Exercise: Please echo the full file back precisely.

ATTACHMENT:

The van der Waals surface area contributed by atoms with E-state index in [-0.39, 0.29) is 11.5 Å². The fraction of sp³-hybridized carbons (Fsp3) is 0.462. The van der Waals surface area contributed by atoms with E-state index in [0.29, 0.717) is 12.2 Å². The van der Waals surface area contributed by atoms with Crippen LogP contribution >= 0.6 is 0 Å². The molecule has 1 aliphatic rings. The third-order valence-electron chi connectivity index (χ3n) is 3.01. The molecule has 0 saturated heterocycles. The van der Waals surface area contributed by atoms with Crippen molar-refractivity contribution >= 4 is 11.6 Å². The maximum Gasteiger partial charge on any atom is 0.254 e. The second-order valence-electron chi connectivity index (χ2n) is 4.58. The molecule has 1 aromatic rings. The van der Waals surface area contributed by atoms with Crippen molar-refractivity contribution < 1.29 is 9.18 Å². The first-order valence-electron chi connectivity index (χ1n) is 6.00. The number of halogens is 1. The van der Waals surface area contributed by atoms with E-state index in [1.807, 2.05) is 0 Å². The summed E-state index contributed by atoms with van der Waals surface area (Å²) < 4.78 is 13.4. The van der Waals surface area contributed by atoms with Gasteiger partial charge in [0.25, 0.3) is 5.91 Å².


The van der Waals surface area contributed by atoms with E-state index in [-0.39, 0.29) is 11.5 Å². The fraction of sp³-hybridized carbons (Fsp3) is 0.462. The van der Waals surface area contributed by atoms with E-state index in [0.29, 0.717) is 12.2 Å². The van der Waals surface area contributed by atoms with Crippen LogP contribution >= 0.6 is 0 Å². The molecule has 1 aliphatic rings. The third-order valence-electron chi connectivity index (χ3n) is 3.01. The molecule has 0 saturated heterocycles. The van der Waals surface area contributed by atoms with Crippen molar-refractivity contribution >= 4 is 11.6 Å². The maximum Gasteiger partial charge on any atom is 0.254 e. The second-order valence-electron chi connectivity index (χ2n) is 4.58. The molecule has 1 aromatic rings. The van der Waals surface area contributed by atoms with Crippen molar-refractivity contribution < 1.29 is 9.18 Å². The first-order valence-electron chi connectivity index (χ1n) is 6.00. The number of halogens is 1. The van der Waals surface area contributed by atoms with E-state index in [1.807, 2.05) is 0 Å². The summed E-state index contributed by atoms with van der Waals surface area (Å²) < 4.78 is 13.4. The van der Waals surface area contributed by atoms with Gasteiger partial charge in [0.25, 0.3) is 5.91 Å².